The haul of stolen goods fills half of the underground garage at Central Police Station. There are more than 1,000 items worth up to $2 million dollars. Most were taken from car break-ins, a lot of them at Fisherman's Wharf and the Embarcadero.
Police arrested three suspects last week and charged them with operating a massive fencing ring.
Their big break came when some of the 24 state-of-the-art security cameras installed at the Pier 39 garage captured the suspects breaking into a car. A camera also shot the getaway car's license plate.
"These were very high definition digital cameras that have been installed over the years at the wharf to the point where you can see gum on the sidewalks," Fisherman's Wharf Community Benefit District spokesperson Troy Campbell said.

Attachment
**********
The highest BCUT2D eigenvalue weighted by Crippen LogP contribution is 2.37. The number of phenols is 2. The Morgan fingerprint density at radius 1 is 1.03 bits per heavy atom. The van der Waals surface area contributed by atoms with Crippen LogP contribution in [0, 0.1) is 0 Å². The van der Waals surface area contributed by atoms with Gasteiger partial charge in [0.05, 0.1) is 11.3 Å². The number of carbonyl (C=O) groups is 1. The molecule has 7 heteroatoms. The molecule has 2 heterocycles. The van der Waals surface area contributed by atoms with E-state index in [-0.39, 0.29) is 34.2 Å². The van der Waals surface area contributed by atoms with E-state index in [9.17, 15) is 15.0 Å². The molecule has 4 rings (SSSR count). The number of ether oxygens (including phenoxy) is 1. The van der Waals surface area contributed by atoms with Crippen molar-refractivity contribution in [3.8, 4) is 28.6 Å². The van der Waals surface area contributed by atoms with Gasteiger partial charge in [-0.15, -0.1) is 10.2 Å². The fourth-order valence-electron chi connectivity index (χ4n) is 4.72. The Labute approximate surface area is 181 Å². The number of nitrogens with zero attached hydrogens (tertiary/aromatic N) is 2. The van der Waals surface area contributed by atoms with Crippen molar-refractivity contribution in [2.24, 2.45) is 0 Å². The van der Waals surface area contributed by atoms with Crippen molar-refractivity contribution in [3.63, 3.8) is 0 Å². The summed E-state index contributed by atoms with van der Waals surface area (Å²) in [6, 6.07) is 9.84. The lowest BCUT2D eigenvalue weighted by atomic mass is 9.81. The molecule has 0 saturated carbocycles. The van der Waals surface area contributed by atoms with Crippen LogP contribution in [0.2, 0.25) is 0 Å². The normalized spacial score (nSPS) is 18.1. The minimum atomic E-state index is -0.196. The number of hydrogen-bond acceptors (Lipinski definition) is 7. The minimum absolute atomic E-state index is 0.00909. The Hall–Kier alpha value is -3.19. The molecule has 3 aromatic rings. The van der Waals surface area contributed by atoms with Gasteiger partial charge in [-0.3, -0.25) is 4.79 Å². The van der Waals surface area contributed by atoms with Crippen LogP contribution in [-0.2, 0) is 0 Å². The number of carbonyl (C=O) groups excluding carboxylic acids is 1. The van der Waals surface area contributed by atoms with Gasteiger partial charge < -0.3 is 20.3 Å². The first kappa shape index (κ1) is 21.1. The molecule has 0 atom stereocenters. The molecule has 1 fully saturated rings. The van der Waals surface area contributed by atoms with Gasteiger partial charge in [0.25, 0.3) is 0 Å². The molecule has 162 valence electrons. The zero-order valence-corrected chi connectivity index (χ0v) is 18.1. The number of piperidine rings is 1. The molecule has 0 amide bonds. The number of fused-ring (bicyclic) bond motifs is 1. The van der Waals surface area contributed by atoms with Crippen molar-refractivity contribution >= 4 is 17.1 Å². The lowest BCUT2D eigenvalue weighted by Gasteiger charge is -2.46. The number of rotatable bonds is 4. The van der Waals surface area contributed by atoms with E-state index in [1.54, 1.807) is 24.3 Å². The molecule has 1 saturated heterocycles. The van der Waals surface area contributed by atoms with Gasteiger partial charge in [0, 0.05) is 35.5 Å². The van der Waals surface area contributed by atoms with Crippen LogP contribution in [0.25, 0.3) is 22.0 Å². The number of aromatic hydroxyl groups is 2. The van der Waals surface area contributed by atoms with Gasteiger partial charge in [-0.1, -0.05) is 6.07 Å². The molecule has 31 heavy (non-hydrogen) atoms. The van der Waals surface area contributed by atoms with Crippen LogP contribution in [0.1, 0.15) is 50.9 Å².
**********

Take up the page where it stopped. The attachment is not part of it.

The security cameras are now everywhere at the wharf, which is always a magnet for those who prey on tourists.
The cannery has perhaps the most advanced HD cameras. The Academy of Art, the new owner of the sprawling landmark, installed 35 of them all around the complex.
Now merchants at the wharf are considering adding even more, especially in light of the success of the garage cameras in the recent bust.
"We've been actually going through a process right now of evaluating all the cameras and making sure we're fully covered and that there are no black holes in the district," Campbell said.
San Francisco Police Lt. Ed Santos was involved in the operation that led to the arrests of the suspected fences.
"These cameras are so invaluable; if we had more, we'd probably have less crime," he said.
Santos said the auto burglars used spotters in garages, targeting people who parked their cars and putting their valuables in the trunk before leaving.
"If you're going to go to a location stop a couple of blocks away and then put your valuables in there," he said.
The wharf is not the only place that's planning to increase security cameras. The merchants group at Union Square recently approved a pilot program to increase HD quality security cameras there.